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“Forty years ago we were in competition with private schools. Now, we’re in competition with charters.”
That was LA Unified board vice president Steve Zimmer yesterday, speaking at a board committee meeting where the issue at hand was district enrollment. The number of kids attending the district’s traditional schools has been declining since 2003, now hovering around 650,000, from a high of about 750,000, according to a presentation to the committee.
The dip reflects, in part, a slowing birthrate in the district that began in 1996 and is projected to increase only slightly over the next few years or so.
But the rise of independent charters is an unmistakable factor, as well: Data from the California Charter Schools Associations shows that the number of independent charters within LA Unified rose to 206 this year from 132 in 2009.
And more are on the way. KIPP, for example, has opened two of nine planned for the district.
The impact of charters on LA Unified is something of an evergreen debate among board members, faced with the district’s losing revenue for every child who forsakes a traditional district school for a charter. It’s a trend with heavy ripples, as lower enrollment leads to fewer dollars, fewer dollars lead to flat wages, flat wages lead to fewer and angry teachers, and angry teachers are now talking about a strike.
But this week, the discussion of charter impact took on a slightly different tone, as board members at their meeting on Tuesday and again yesterday turned introspective, questioning themselves over how to mitigate some of the enrollment trends.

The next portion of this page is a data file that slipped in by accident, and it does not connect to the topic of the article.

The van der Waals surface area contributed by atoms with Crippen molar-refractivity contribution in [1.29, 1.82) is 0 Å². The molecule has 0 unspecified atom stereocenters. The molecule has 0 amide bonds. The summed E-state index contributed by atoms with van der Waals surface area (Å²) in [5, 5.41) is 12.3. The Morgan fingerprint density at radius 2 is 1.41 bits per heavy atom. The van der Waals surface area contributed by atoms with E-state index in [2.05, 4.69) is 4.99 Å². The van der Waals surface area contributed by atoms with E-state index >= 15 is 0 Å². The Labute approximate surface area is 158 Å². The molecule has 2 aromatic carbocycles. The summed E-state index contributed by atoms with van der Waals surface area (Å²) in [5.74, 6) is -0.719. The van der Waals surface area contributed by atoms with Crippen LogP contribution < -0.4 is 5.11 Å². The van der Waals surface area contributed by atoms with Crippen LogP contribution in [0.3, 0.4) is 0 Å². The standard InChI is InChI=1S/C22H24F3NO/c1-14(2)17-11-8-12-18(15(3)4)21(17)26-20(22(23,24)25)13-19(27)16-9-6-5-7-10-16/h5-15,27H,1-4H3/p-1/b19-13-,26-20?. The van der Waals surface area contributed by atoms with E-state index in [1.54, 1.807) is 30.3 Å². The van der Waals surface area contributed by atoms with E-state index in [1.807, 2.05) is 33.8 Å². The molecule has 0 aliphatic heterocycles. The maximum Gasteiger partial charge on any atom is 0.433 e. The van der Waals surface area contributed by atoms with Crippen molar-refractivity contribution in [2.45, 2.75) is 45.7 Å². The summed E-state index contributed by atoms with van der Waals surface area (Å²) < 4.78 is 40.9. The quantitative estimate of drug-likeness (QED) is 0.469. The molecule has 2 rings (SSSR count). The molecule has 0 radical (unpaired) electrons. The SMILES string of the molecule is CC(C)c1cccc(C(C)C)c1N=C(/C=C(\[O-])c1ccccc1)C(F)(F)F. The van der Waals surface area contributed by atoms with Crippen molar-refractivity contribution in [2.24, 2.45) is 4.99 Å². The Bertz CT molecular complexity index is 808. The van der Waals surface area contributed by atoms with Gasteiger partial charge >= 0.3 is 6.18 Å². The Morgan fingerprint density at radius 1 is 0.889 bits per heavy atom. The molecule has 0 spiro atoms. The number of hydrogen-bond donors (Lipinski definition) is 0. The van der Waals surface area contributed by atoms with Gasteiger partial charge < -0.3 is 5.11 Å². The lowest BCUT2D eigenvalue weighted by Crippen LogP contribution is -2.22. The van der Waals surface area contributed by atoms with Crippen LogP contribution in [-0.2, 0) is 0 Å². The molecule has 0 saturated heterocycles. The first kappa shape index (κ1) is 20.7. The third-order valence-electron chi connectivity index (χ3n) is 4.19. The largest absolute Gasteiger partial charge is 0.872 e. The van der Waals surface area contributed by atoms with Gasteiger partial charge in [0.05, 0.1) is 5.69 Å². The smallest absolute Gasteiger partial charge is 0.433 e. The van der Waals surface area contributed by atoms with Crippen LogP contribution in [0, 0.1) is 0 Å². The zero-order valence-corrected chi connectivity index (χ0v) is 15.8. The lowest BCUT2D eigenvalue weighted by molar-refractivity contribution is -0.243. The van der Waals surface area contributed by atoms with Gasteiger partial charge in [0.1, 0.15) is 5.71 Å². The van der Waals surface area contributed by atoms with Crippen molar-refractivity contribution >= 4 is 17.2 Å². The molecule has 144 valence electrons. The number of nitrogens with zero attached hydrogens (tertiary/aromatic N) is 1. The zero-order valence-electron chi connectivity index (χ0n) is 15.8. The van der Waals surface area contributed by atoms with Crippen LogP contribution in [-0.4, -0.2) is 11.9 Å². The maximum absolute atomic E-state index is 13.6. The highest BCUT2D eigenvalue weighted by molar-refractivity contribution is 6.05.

Instead of blaming charters for siphoning off children whose parents want and can contribute for better educational outcomes — a usual and not incorrect assertion — several members pressed the board to do more to make LA Unified school competitive with them.
George McKenna was especially assertive on the issue, describing the district as the elephant that’s being “eaten one bite at a time, and we’re being eaten alive.”
“We may not be to blame, but we are responsible,” he said at one point. “Somebody’s got to fix this. If not us, then who?”
Superintendent Ramon Cortines took it a step further: “Our people are going to have to become more competitive,” he said, adding that the solutions “are not going to come from here; they’ve got to come from out there.”
The problem, of course, is what to do.
As McKenna reminded the board, state laws require the district to approve and renew charter applications unless something is obviously wrong with the requests. This week, for example, 15 charters came before the board for approvals. Only one was denied.
McKenna suggested one possibility, that the district hire professional fundraisers to entice wealthy Angelinos to keep the district in mind when making donations.
“I don’t know how small, independent entities can overcome a behemoth like LA Unified if we put our resources to it,” he said.
More likely, board members will have to find their answers elsewhere, including the usual spectrum of curricula, quality instruction, modernized buildings, upgraded technology — in short, all the usual issues that members wrangle over during the course of just about every meeting.
This week, though, for some inexplicable reason, the issue of enrollment decline seemed to take on a new urgency, as if a critical mass had been reached a point demanding new strategies to staunch the bleeding.
Beyond Cortines’s expressing frustrations over some charters’ unwillingness to share “best practices,” board members refrained from criticizing charters for acting in bad faith. To the contrary, they applauded them for providing options that deliver quality education, with Zimmer, for one, defending the “sanctity of family choice.”
At the same time, he said, it’s imperative for the district to take action to give parents the same options within LA Unified as they’re finding outside.
“We have no choice,” he said, “but to address that choice.”